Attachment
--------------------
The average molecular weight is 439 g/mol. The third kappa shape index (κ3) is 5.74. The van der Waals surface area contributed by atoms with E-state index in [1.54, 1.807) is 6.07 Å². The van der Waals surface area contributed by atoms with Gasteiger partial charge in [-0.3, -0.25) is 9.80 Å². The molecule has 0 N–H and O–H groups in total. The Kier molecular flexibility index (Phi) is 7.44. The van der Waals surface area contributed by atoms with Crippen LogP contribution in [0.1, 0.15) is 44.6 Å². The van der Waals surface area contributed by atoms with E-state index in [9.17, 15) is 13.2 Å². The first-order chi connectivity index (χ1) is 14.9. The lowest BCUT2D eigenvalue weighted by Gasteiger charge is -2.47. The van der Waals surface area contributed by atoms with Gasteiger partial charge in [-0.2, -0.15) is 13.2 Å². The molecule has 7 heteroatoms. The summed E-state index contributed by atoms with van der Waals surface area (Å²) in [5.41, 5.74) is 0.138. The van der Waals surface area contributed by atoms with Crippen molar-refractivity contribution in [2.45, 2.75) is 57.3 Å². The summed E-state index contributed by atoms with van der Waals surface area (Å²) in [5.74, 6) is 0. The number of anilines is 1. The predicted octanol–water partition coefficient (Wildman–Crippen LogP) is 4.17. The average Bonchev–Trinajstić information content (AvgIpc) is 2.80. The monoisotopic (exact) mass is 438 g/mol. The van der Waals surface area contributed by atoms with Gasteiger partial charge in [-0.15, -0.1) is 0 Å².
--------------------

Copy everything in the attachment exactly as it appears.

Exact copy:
The average molecular weight is 439 g/mol. The third kappa shape index (κ3) is 5.74. The van der Waals surface area contributed by atoms with E-state index in [1.54, 1.807) is 6.07 Å². The van der Waals surface area contributed by atoms with Gasteiger partial charge in [-0.3, -0.25) is 9.80 Å². The molecule has 0 N–H and O–H groups in total. The Kier molecular flexibility index (Phi) is 7.44. The van der Waals surface area contributed by atoms with Crippen LogP contribution in [0.1, 0.15) is 44.6 Å². The van der Waals surface area contributed by atoms with E-state index in [9.17, 15) is 13.2 Å². The first-order chi connectivity index (χ1) is 14.9. The lowest BCUT2D eigenvalue weighted by Gasteiger charge is -2.47. The van der Waals surface area contributed by atoms with Gasteiger partial charge in [-0.2, -0.15) is 13.2 Å². The molecule has 7 heteroatoms. The summed E-state index contributed by atoms with van der Waals surface area (Å²) in [5.41, 5.74) is 0.138. The van der Waals surface area contributed by atoms with Crippen molar-refractivity contribution in [2.45, 2.75) is 57.3 Å². The summed E-state index contributed by atoms with van der Waals surface area (Å²) in [5.74, 6) is 0. The number of anilines is 1. The predicted octanol–water partition coefficient (Wildman–Crippen LogP) is 4.17. The average Bonchev–Trinajstić information content (AvgIpc) is 2.80. The monoisotopic (exact) mass is 438 g/mol. The van der Waals surface area contributed by atoms with Gasteiger partial charge in [-0.15, -0.1) is 0 Å².